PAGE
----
In one court, I regularly run into a lawyer who amuses me to no end. He’s a big, boisterous guy with thick gray hair and a deep, booming voice. His general demeanor reminds me of the ghost of Christmas present from the Muppet Christmas Carol. He always wears loud ties, most of which I believe feature some minor Disney character, and he only partially tucks his baggy dress shirts into what I suspect to be a pair of Dickies work pants. It isn’t uncommon for him to wear a jean shirt to court, and I don’t think I’ve ever seen him wear a belt.
None of that really sets him apart from a lot of other lawyers though. What really separates him from the rest is his “PDA.” It’s a stack of note cards. To be more specific, it’s a mismatched stack of a half dozen, slightly discolored, dog-eared, 5×8″ ruled white index cards which he stores in his breast pocket.
A little while ago, I sat next to him and struck up a conversation. We talked about typical court stuff, like how the judge yells at defense attorneys if they’re five minutes late but always starts his 8:30 a.m. docket at 9:15 a.m. It was a normal lawyer-to-lawyer chat, but during a lull, he said “oops, I better check my PDA to make sure I’m supposed to be here” and pulled out his index cards. He thumbed through a few cards and said “yep, looks like I was right.” I was proud of myself for suppressing a laugh. He really called it his “PDA.” I swear.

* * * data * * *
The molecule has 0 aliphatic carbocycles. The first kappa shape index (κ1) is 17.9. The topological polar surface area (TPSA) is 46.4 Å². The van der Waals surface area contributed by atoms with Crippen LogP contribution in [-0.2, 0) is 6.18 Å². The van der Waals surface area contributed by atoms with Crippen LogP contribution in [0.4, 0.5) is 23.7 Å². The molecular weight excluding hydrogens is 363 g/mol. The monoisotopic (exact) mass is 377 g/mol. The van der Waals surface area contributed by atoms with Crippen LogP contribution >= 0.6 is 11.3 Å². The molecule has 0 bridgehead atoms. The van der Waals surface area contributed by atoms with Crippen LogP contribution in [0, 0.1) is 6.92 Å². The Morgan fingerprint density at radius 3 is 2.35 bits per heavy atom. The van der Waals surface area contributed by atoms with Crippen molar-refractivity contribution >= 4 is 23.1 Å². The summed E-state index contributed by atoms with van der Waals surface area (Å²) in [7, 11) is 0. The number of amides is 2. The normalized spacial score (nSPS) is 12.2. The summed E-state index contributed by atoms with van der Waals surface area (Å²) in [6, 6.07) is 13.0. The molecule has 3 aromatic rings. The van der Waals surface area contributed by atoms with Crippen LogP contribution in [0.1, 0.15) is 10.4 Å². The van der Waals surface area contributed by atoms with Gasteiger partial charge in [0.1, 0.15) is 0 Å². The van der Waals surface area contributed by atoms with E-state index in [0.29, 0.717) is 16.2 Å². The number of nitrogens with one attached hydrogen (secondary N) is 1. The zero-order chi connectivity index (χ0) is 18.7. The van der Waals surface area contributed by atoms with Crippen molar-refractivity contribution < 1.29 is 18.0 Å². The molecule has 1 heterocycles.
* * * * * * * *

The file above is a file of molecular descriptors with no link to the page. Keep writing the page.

Perhaps even more humorous is the fact his “PDA” isn’t just his calendar. It seems to replace his court files altogether. He doesn’t take anything else into court. I’ve never seen him with a briefcase. I spotted him carrying a copy of a pre-sentence report once, but I’m fairly certain he quickly transcribed its contents onto an index card and disposed of it.
Before he calls his cases in court, he pulls out his “PDA” and holds it in both hands. As the judge stares him down, waiting for him to say something, he holds the stack of cards a fraction of an inch from his nose and reads the case number off of it. Apparently, everything he needs to a know about his cases is on those cards. If he needs to take note of something, I’m pretty sure he writes it down on his “PDA” with one of those short pencils people use for mini-golf.
I enjoy talking to him. I also enjoy seeing him in court, for obvious reasons. He seems like a smart guy, and he’s extremely friendly. Unfortunately, every time I stand next to him wearing a dark, conservative suit and holding my dark, conservative briefcase, I start to think I take myself too seriously. I probably do.